Their international vision translates to a simple philosophy to roasting. From Francesco: “we prepare the coffee we like most”. This allows everyone at Ditta Artigianale to be confident in their coffee, serving it with enthusiasm and passion. Most of the coffee they serve is the result of direct trade and relationships with coffee producers. They spend around three months each year in origin countries looking for great coffee. While there they try raise the quality of the producers coffee, engaging in new educational classes or by suggesting new agricultural technologies. “We always try to work with products that are sustainable in all their aspects, respectful of the planet and of all of the production chain, from the producer to the consumer”.
While it would be difficult to find a specialty coffee roaster who doesn’t believe in these sustainable practices, speaking with Francesco you can see he’s fully aware of the responsibility to faithfully represent the coffee these farmers produce. This feeds directly into pride and confidence with which they serve and sell their coffee at Ditta Artigianale. A clear line of communication and collaboration with farmers at origin allows for that. “We want to know everything that’s happening in the plantation and, sometimes, we work directly with the producer to make something unique and exclusive.” But Francesco has never forgotten that first lesson he received in humility.
“Don’t think that the customer doesn’t understand anything of coffee. In this way you will only obtain the opposite reaction; people will be storming away from your bar.” In an approach that has to contain a fair amount of patience, Francesco prefers to engage the customer in a different way.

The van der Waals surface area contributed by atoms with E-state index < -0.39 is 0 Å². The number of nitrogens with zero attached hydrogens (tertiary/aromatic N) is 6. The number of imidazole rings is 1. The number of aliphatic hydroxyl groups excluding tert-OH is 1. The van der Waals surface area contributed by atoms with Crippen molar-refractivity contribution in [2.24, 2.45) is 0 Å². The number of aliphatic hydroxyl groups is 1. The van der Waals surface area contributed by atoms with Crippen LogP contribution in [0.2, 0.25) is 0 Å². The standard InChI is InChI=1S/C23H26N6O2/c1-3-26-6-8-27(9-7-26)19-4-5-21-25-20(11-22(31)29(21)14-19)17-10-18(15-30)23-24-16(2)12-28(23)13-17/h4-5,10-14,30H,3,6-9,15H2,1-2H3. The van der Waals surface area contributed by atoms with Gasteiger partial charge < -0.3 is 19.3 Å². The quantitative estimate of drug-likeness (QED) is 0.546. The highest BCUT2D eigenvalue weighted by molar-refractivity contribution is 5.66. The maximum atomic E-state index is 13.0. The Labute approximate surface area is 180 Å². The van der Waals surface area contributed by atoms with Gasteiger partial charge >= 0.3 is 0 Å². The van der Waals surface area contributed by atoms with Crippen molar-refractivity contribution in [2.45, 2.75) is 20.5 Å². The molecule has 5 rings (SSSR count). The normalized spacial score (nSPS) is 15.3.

“I remember the first week we opened; a customer found out our espresso cost 1.50 euros instead of 1 euro, like any other bar in the city. He told us we were stealing his money. He predicted our bar would close within the next six months and added we would never see any kind of success. Six months later I met this person again, in front of our bar.” You’d think this would be the moment you raise your arms expansively pointing at your still-standing bar, at the success the place has enjoyed, and at the very least make it clear you’re still here. Francesco tried a different tact.
“I invited him to have a coffee with me, and I spent the time together explaining to him why our prices were higher and why our coffees tasted different. Today this person is one of our most loyal customers. He comes everyday, drinks only our coffees. Moreover, his newfound curiosity brought him to taste each and every single coffee we have on our menu — even those which are more expensive.”
This is not a model that will work with everyone, but it does illustrate a clear point with specialty coffee: humility, and a willingness to engage people where they stand right now, offers an opportunity to lead them to where you want them to be. All sappiness aside, Francesco may not have ranked better than Matt Perger at the WBC, but he’s arguably achieved something much harder. In the heart of the traditional Italian coffee landscape, he’s turning one customer at a time into a lover of specialty coffee. There’s something to learn from that.